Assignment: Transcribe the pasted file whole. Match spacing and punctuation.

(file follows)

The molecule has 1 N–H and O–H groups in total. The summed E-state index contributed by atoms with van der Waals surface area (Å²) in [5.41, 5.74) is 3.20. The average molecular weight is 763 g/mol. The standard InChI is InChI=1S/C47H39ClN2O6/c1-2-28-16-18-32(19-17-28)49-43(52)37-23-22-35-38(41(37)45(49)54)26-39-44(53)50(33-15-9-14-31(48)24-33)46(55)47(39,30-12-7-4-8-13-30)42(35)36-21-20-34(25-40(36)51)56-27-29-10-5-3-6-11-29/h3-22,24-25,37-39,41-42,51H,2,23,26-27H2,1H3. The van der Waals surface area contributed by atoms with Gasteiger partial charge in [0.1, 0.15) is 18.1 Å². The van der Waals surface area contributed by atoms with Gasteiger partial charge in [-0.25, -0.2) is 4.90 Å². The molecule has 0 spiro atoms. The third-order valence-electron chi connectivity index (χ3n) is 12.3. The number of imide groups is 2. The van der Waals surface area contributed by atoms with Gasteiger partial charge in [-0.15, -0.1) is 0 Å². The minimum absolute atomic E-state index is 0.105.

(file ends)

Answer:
The molecule has 1 N–H and O–H groups in total. The summed E-state index contributed by atoms with van der Waals surface area (Å²) in [5.41, 5.74) is 3.20. The average molecular weight is 763 g/mol. The standard InChI is InChI=1S/C47H39ClN2O6/c1-2-28-16-18-32(19-17-28)49-43(52)37-23-22-35-38(41(37)45(49)54)26-39-44(53)50(33-15-9-14-31(48)24-33)46(55)47(39,30-12-7-4-8-13-30)42(35)36-21-20-34(25-40(36)51)56-27-29-10-5-3-6-11-29/h3-22,24-25,37-39,41-42,51H,2,23,26-27H2,1H3. The van der Waals surface area contributed by atoms with Gasteiger partial charge in [0.1, 0.15) is 18.1 Å². The van der Waals surface area contributed by atoms with Gasteiger partial charge in [-0.25, -0.2) is 4.90 Å². The molecule has 0 spiro atoms. The third-order valence-electron chi connectivity index (χ3n) is 12.3. The number of imide groups is 2. The van der Waals surface area contributed by atoms with Gasteiger partial charge in [-0.15, -0.1) is 0 Å². The minimum absolute atomic E-state index is 0.105.